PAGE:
LOS ANGELES — Outside the visitors’ locker room, Cam Neely was pumping his fist, letting out an excited grunt, grinning, and chatting with a couple of LA friends. The Bruins had done it again.
The team keeps winning while twisting less-cohesive opponents into knots. At midseason, they are the unquestioned Stanley Cup favorites and are embracing that fact. Only one team in NHL history had more wins through 38 games than these Bruins (30-4-4), and it was the 1929-30 Bruins, who played in an era when the Titanic was a recent memory, not a feature film.
Neely is steering the ship now as club president, and if the thing didn’t sideswipe an iceberg in early November, it sure felt that way to him.
“It was tough on all of us,” Neely said Wednesday as he stood on the concourse of the Kings’ practice rink in El Segundo, watching the Bruins tune up at the start of a week in California. After beating the Kings, 5-2, on Thursday, they visit the Sharks Saturday and Ducks Sunday.
Bruins management has taken its lumps the last two months, following the indefensible signing of prospect Mitchell Miller Nov. 5 and Neely’s contrite press conference two days later. For the wrong reasons, the Bruins became a news story across North America. They were slapped around by the hockey world and their own fans. Player leadership spoke out.
If that didn’t make it clear that adding skill in spite of character is beneath their standard, an outside investigation reinforced the idea. Miller, who remains under contract, is likely to be bought out after the season. The club has promised that its potential draftees and signees would be more strictly vetted.
“We always talk about getting better on the ice, and we can get better off the ice,” Neely said. “We’re going to learn from it. It was disappointing for me, especially how it affected people close to us. We completely read it wrong. Shame on us.”
L’Affaire Miller hasn’t affected the Bruins’ standing as one of the league’s marquee brands. Far from it. The Winter Classic set merchandise sales records for an NHL outdoor game, according to a league spokesperson. Some 2.1 million people watched the Bruins’ third-period comeback on TNT. There’s a buzz near the rink of every city they visit.
The Bruins will be in line for more big-time events. Before the pandemic intervened, they were scheduled to open the 2020-21 season in Czechia. Neely has informed the league that the Bruins would return to Europe, or anywhere, if the timing is right.
“It’s such a great bonding experience for the team, getting away,” he said. “When I played, in early October the circus would come to town for a few weeks, and our circus would go on the road.”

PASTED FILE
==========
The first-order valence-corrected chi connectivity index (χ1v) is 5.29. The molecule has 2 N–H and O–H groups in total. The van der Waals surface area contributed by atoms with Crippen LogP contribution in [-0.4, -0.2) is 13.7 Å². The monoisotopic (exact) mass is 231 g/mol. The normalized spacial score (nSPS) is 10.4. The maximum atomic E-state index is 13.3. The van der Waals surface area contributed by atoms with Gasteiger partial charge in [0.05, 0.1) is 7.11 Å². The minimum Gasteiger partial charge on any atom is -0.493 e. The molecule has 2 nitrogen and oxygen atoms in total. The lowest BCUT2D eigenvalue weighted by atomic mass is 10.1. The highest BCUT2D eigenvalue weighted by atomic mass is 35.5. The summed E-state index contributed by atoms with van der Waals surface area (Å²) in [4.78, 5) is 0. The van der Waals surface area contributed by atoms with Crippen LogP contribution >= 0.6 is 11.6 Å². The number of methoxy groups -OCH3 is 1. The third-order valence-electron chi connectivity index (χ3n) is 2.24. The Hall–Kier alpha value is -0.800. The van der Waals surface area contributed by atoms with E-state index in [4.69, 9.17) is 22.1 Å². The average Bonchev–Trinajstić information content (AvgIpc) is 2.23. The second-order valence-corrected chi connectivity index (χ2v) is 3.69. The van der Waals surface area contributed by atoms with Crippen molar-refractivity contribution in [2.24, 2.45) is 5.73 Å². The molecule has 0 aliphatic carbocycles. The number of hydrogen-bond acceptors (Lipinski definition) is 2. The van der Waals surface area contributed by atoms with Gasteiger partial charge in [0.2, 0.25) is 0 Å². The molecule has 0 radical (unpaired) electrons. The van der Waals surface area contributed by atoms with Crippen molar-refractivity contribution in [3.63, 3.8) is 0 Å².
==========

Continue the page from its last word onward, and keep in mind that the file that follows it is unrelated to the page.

Meanwhile, Neely didn’t have much to say on David Pastrnak’s future (he is in the last year of his contract), but that didn’t seem to be weighing on him.
Between us, reader: As a sportswriter, you quickly learn to avoid saying “never” when athletes are making life-changing financial decisions. But I’ve yet to speak with anyone inside or outside the Bruins organization who believes Pastrnak wants out.
“It’s been ongoing discussions,” Neely said. “David also wanted to have an offseason that he hadn’t had in a couple years, so we respected that.
“I don’t feel any pressure. I don’t think their side feels any pressure, at least based on any conversations I’ve had with Don [Sweeney], or his conversations with David’s representatives. Obviously, it’s a topic on the top of everybody’s mind and rightfully so.”
As the Bruins flew to San Jose late Thursday, Pastrnak was second in the NHL in goals among wingers (27) and third in points (52). Given Pastrnak’s age (27 in May), production (242 goals in the last six seasons, fifth among all NHLers), and an anticipated rise in the salary cap, it’s easy to see his next AAV challenging Artemi Panarin ($11.64 million) for richest among wingers.
Asked if the Bruins are prepared to make Pastrnak the highest-paid winger in the game, Neely wasn’t going there.
“I’m not going to get into that,” he said.
Neely, noticeably trimmer these days, is also avoiding the buffet table. Around the time he had his shoulder replaced seven months ago, the Hall of Famer realized his weight was going in the wrong direction. He has upped his time spent walking and swimming and lowered his intake.
“I learned that I was a stress eater,” said Neely, 57. “When I travel with the team, there’s so much food around. There’s food every time you turn around. I’m not burning it like I used to. I don’t really weigh myself that often, but I know I’ve got to get my suits altered.
“There’s no secret. Calories in, calories out.”
These last few months have been a gut-check.